Two of the most common moveable bridges are the vertical lift bridge.  And the bascule bridge.  Each has benefits.  Each has its faults.  The vertical lift bridge raises a portion of the roadway over the shipping channel.  At each end of the lifting section is a tower.  Inside these towers are counterweights.  The counterweights equal the weight of the section of the moveable roadway.  Because the roadway and the weights are balanced it doesn’t take much force to raise or lower the bridge.  Like an elevator in a building.

Older bridges had a bridge operator that rode up and down with the bridge.  As a ship approached traffic signals would stop traffic.  Once all traffic was off the bridge gates came down blocking further traffic from entering.  Once all vehicles and pedestrians were off the lift portion a signal sounded to warn people the bridge would begin to move.  Then it moved.  The section of roadway traveled up between the two towers.  Creating a safe passage for the ship below.  Most bridges today are automated and unmanned.  The big advantage of the lift bridge is the size of the counterweights.  They only have to equal the weight of the span. Allowing heavier road sections to be lifted.  Making them good for rail bridges.

## The ‘Chicago’ Bascule Bridge is the most common Moveable Bridge in the World

The drawback to the vertical lift bridge is that there is still a maximum height of ship that can pass underneath.  Which isn’t a problem for most shipping.  But it can be an issue for some oversized loads or ships with tall masts.  Also, those tall towers can be unsightly.  Consider a city like Chicago.  Which has a lot of tall buildings right on the banks of the Chicago River.  Where a lot of bridge towers at all of those river crossings could really ugly up the Chicago skyline.  So in Chicago you won’t see vertical lift bridges spanning the Chicago River.  Instead you’ll see bascule bridges.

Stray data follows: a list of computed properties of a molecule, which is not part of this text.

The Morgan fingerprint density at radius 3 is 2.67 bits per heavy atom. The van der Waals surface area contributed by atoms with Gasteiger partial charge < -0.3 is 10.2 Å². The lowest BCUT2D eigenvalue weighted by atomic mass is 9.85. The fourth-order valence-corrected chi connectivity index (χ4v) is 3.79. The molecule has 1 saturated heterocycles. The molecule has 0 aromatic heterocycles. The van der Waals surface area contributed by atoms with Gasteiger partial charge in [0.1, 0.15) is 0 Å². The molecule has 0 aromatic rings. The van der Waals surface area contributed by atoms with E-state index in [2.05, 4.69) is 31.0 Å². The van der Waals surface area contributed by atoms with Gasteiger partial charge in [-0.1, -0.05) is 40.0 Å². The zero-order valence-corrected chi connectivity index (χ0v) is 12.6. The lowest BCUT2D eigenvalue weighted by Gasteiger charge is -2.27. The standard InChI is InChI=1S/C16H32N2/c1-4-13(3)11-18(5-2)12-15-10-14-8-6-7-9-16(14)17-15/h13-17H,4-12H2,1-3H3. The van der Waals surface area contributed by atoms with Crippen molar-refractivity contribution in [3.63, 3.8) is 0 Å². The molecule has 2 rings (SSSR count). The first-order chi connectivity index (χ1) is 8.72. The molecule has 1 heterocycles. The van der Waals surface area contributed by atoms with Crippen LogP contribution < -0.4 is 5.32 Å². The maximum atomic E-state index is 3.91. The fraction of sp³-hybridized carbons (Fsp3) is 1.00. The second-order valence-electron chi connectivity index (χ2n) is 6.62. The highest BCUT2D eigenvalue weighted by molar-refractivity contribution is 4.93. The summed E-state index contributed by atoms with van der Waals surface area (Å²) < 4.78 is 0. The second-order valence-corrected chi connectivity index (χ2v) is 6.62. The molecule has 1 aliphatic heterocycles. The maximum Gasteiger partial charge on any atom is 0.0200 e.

The typical bascule bridge you see in Chicago is a double-leaf bascule bridge.  Bascule is French for seesaw.  Think of a playground seesaw.  When one side goes up the other side goes down.  Each leaf of a bascule bridge is a seesaw.  A teeter-totter.  One side of the seesaw is a metal roadbed.  The other side is a counterweight.  When the bridge opens the counterweight teeters down below the road elevation while the other end teeters up above the road elevation.  Creating an opening over the river for ships to pass through.  To span a river two seesaws are connected together with their metal roadbeds pointing towards each other.  And their counterweights pointing away from the river.  Because the leaf is longer than the counterweight the counterweight has to be heavier than the bridge leaf.  To equal the torque between the leaf and the counterweight.  So it takes the same turning force to raise and lower the bridge leaf.  Keeping both sides of the seesaw balanced so it takes little power to operate a bascule bridge.  Just as it takes little power to raise and lower a vertical lift bridge.